‘Shylock’ targets UK banks by modifying traffic while an online transit is on, says Trusteer
Security company Trusteer has discovered a new Internet banking Trojan targeting the customers of around six UK banks.
The security company, which supplies its Rapport security product to several UK banks, including HSBC, RBS and Santander’s UK operations, said that the malware Trojan attacks by sitting silently on the browser and monitoring online transactions, according to SearchSecurity.
The malware makes use of clever new techniques to avoid detection and removal.
Trusteer has dubbed the malware as ‘Shylock’ — a Shakespearian moneylender in Shakespeare’s Merchant of Venice.
Shylock famously demanded his "pound of flesh" from the protagonist as an alternative to clear an unpaid debt.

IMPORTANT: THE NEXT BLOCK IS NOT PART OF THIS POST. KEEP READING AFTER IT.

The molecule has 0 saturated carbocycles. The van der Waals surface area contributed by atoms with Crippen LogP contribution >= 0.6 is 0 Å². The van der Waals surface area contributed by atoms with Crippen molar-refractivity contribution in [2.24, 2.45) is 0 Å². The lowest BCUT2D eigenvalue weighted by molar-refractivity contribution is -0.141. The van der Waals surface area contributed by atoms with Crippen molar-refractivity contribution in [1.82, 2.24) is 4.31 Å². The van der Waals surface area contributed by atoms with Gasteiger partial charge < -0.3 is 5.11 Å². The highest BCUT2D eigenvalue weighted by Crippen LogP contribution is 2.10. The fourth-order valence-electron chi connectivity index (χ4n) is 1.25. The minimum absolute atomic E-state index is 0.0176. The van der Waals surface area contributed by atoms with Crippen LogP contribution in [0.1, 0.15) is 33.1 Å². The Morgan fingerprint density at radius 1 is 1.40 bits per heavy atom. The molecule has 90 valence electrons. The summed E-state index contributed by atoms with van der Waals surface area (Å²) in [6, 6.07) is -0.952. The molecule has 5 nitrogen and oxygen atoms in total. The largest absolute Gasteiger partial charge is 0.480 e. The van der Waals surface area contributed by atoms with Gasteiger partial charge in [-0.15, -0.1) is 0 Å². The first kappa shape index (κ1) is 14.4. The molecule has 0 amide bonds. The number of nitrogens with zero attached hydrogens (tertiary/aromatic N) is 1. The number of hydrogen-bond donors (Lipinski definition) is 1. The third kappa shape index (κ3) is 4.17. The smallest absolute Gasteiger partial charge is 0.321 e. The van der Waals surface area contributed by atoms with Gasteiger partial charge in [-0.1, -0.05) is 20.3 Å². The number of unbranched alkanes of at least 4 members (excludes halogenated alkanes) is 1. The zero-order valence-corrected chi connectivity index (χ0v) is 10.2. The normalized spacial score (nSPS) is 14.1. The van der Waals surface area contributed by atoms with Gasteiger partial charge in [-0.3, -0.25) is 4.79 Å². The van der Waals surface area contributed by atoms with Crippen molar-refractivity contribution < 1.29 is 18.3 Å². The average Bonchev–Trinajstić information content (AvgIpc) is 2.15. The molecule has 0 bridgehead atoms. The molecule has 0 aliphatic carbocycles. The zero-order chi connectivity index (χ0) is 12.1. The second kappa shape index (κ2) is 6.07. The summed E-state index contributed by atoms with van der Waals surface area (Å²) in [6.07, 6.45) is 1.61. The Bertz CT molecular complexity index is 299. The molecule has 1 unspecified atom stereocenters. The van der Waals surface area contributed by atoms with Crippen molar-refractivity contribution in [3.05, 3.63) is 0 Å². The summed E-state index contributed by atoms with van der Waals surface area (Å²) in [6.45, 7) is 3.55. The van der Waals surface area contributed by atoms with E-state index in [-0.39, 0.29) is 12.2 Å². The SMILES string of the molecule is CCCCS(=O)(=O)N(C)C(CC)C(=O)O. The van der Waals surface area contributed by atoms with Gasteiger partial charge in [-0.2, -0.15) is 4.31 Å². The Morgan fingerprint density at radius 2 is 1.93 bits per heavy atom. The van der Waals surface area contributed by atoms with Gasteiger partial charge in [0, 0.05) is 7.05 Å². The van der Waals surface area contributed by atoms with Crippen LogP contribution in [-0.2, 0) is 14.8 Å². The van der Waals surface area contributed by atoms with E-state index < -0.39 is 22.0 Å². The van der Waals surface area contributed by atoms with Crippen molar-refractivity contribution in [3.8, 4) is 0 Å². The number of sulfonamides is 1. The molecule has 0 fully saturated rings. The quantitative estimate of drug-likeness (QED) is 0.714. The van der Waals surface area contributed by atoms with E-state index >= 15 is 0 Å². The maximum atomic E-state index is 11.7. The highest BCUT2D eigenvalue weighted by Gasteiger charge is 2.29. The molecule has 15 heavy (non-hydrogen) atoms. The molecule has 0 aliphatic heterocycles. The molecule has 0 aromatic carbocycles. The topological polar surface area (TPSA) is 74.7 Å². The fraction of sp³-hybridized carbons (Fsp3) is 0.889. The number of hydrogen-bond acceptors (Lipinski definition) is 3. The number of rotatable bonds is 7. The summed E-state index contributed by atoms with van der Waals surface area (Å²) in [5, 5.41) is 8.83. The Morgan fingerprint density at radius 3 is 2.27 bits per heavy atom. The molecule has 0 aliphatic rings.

Trusteer said that the malware first gets installed in banking customer’s Internet browser. As soon as the Trojan detects an online banking session, it alows a hacker to steal login information, and also modify the traffic between the bank and the customer.
"Shylock sits in the browser. It can passively monitor the user’s traffic, or it can modify the traffic in transit," said Trusteer CTO Amit Klein.
"For example, if you log into a targeted bank, it can record your login information, it can record the contents of the page returned from the bank’s Web server – such as your bank balance – or it could modify the page before it is rendered on the screen," Klein added.